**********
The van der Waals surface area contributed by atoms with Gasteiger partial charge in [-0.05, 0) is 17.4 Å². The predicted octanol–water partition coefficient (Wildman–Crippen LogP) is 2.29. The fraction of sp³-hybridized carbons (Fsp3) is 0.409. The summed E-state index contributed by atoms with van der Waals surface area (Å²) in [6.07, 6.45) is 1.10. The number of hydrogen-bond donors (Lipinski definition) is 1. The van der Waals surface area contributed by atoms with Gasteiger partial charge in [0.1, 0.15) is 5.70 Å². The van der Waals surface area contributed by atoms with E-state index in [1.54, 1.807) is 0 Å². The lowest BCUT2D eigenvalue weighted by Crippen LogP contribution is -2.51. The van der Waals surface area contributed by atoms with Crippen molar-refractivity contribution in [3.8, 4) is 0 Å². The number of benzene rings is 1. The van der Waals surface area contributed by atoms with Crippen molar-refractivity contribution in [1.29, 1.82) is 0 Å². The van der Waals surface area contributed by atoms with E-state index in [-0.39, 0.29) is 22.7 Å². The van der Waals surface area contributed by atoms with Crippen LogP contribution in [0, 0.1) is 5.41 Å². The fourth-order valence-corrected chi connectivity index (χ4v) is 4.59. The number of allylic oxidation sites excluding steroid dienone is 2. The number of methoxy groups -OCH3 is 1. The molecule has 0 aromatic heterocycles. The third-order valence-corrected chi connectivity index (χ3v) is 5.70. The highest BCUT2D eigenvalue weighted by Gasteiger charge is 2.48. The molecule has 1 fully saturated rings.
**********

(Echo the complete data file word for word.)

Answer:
The van der Waals surface area contributed by atoms with Gasteiger partial charge in [-0.05, 0) is 17.4 Å². The predicted octanol–water partition coefficient (Wildman–Crippen LogP) is 2.29. The fraction of sp³-hybridized carbons (Fsp3) is 0.409. The summed E-state index contributed by atoms with van der Waals surface area (Å²) in [6.07, 6.45) is 1.10. The number of hydrogen-bond donors (Lipinski definition) is 1. The van der Waals surface area contributed by atoms with Gasteiger partial charge in [0.1, 0.15) is 5.70 Å². The van der Waals surface area contributed by atoms with E-state index in [1.54, 1.807) is 0 Å². The lowest BCUT2D eigenvalue weighted by Crippen LogP contribution is -2.51. The van der Waals surface area contributed by atoms with Crippen molar-refractivity contribution in [3.8, 4) is 0 Å². The number of benzene rings is 1. The van der Waals surface area contributed by atoms with Crippen molar-refractivity contribution in [1.29, 1.82) is 0 Å². The van der Waals surface area contributed by atoms with E-state index in [-0.39, 0.29) is 22.7 Å². The van der Waals surface area contributed by atoms with Crippen LogP contribution in [0, 0.1) is 5.41 Å². The fourth-order valence-corrected chi connectivity index (χ4v) is 4.59. The number of allylic oxidation sites excluding steroid dienone is 2. The number of methoxy groups -OCH3 is 1. The molecule has 0 aromatic heterocycles. The third-order valence-corrected chi connectivity index (χ3v) is 5.70. The highest BCUT2D eigenvalue weighted by Gasteiger charge is 2.48. The molecule has 1 fully saturated rings.